Helium is a colorless, odorless, tasteless, inert, monatomic gas. It is the second lightest and second most abundant element in the observable universe. Most helium in the universe is helium-4, the vast majority of which was formed during the Big Bang. Liquid helium is used in cryogenics, particularly in the cooling of superconducting magnets.
About Helium in brief
Helium is a colorless, odorless, tasteless, inert, monatomic gas. It is the second lightest and second most abundant element in the observable universe. Most helium in the universe is helium-4, the vast majority of which was formed during the Big Bang. Liquid helium is used in cryogenics, particularly in the cooling of superconducting magnets, with the main commercial application being in MRI scanners. In inhaling a small volume of helium temporarily changes the timbre and quality of the human voice. Helium is named for the Greek Titan of the Sun, Helios. It was first detected as an unknown, yellow spectral line signature in sunlight, during a solar eclipse in 1868 by Georges Rayet, Captain C. T. Haig, Norman R. Pogson, and Lieutenant John Herschel. The formal discovery of the element was made in 1895 by two Swedish chemists, Per Teodor Cleve and Nils Abraham Langlet, who found helium emanating from the uranium ore, cleveite. In 1903, large reserves of helium were found in natural gas fields in parts of the United States, which is by far the largest supplier of the gas today. Most terrestrial helium present today is created by the natural radioactive decay of heavy radioactive elements. This radiogenic helium is trapped with natural gas in concentrations as great as 7% by volume, from which it is extracted commercially by a low-temperature separation process called fractional distillation. In 1881 Italian physicist Luigi Palmieri detected helium on Earth for the first time through its sublimated spectral line, when he analyzed a material that had been sublimating during an eruption of Mount Vesuvius.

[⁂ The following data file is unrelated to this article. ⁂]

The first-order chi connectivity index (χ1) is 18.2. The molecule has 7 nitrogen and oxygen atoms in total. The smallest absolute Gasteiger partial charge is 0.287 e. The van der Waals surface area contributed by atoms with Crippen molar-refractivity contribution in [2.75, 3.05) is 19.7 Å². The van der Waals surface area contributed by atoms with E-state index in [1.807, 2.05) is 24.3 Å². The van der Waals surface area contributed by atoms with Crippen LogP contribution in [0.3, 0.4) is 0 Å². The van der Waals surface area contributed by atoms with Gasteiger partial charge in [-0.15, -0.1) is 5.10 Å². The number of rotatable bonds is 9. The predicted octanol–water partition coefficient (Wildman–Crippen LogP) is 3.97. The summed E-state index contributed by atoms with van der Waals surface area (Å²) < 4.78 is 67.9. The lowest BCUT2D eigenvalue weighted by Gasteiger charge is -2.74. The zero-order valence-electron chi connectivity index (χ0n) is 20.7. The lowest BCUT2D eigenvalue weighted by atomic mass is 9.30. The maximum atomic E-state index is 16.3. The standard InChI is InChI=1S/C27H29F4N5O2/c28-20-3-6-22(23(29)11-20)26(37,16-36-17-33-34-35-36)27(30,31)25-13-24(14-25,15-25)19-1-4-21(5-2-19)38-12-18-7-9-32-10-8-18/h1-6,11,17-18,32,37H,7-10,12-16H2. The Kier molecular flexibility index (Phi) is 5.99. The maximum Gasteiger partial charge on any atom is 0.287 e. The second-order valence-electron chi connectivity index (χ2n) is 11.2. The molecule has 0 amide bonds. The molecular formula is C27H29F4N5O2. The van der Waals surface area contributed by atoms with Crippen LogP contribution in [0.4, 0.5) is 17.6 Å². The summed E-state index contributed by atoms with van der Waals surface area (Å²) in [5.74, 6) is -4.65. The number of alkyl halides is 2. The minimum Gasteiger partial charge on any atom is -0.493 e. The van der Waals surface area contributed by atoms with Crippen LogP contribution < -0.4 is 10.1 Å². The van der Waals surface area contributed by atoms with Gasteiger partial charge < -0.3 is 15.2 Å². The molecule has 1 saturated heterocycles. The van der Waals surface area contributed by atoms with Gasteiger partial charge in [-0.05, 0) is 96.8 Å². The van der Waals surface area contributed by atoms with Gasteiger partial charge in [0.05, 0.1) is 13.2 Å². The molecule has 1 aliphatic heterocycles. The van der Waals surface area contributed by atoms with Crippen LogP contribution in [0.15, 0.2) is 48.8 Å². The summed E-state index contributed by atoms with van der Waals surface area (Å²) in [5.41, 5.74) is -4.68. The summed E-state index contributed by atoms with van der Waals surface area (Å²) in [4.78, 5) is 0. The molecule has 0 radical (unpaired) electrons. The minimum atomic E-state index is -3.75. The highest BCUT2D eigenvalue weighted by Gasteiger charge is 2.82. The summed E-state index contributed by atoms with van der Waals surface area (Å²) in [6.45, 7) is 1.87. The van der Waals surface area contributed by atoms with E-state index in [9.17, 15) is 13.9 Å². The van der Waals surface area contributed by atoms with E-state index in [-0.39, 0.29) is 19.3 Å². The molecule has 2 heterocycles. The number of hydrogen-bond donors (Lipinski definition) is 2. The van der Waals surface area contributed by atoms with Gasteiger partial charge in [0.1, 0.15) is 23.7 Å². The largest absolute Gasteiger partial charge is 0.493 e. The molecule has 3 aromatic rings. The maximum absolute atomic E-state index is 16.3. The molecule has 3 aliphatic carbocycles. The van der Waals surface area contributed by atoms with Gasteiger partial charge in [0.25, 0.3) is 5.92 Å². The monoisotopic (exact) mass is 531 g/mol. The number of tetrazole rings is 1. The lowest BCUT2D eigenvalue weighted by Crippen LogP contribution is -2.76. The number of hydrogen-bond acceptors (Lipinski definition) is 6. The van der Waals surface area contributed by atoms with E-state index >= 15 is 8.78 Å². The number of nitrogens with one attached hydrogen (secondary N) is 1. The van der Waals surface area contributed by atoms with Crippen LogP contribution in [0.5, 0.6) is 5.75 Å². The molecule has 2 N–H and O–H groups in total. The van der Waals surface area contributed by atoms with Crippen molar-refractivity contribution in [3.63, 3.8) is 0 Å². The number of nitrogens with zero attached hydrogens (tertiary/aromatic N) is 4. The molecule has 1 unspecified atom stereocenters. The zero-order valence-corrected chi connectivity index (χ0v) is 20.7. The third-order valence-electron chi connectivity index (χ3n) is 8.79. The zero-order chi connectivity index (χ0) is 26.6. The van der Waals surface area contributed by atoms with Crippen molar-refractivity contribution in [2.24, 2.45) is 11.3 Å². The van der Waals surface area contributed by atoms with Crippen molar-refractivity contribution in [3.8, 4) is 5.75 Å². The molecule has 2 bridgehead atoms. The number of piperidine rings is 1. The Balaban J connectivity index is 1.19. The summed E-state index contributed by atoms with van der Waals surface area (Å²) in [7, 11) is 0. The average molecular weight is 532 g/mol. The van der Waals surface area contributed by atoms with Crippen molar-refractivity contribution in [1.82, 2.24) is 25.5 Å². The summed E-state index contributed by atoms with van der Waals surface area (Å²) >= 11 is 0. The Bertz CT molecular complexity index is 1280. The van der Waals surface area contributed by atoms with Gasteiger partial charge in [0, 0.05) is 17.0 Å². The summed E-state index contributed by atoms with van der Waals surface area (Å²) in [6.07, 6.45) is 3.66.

On October 20 of the same year, English astronomer, Norman Lockyer, observed a yellow line in the solar spectrum, which he named the D3 spectrum, because it was near the known D1 line of sodium. On March 26, 1895, English chemist Frankland. He concluded that it was caused by an element on Earth, and named it the element Helium. On August 18, 1868, as a bright yellow line with a wavelength of 587. 49 nanometers in the spectrum of the chromosphere of the sun, Jules Janssen recorded the helium spectral line during the solar eclipse of 1868. The line was initially assumed to be sodium, but Lockyer was the first to propose that the line was due to a new element, and he named it Helium, after the Greek word for the Sun. The element is now a non-renewable resource because once released into the atmosphere, it promptly escapes into space—was thought to be in increasingly short supply. However, recent studies suggest that helium produced deep in the earth by radioactive decay can collect innatural gas reserves in larger than expected quantities, in some cases, having been released by volcanic activity. On Earth, it is relatively rare—5. 2 ppm by volume in the atmosphere. The main commercial use is as a lifting gas in balloons and airships.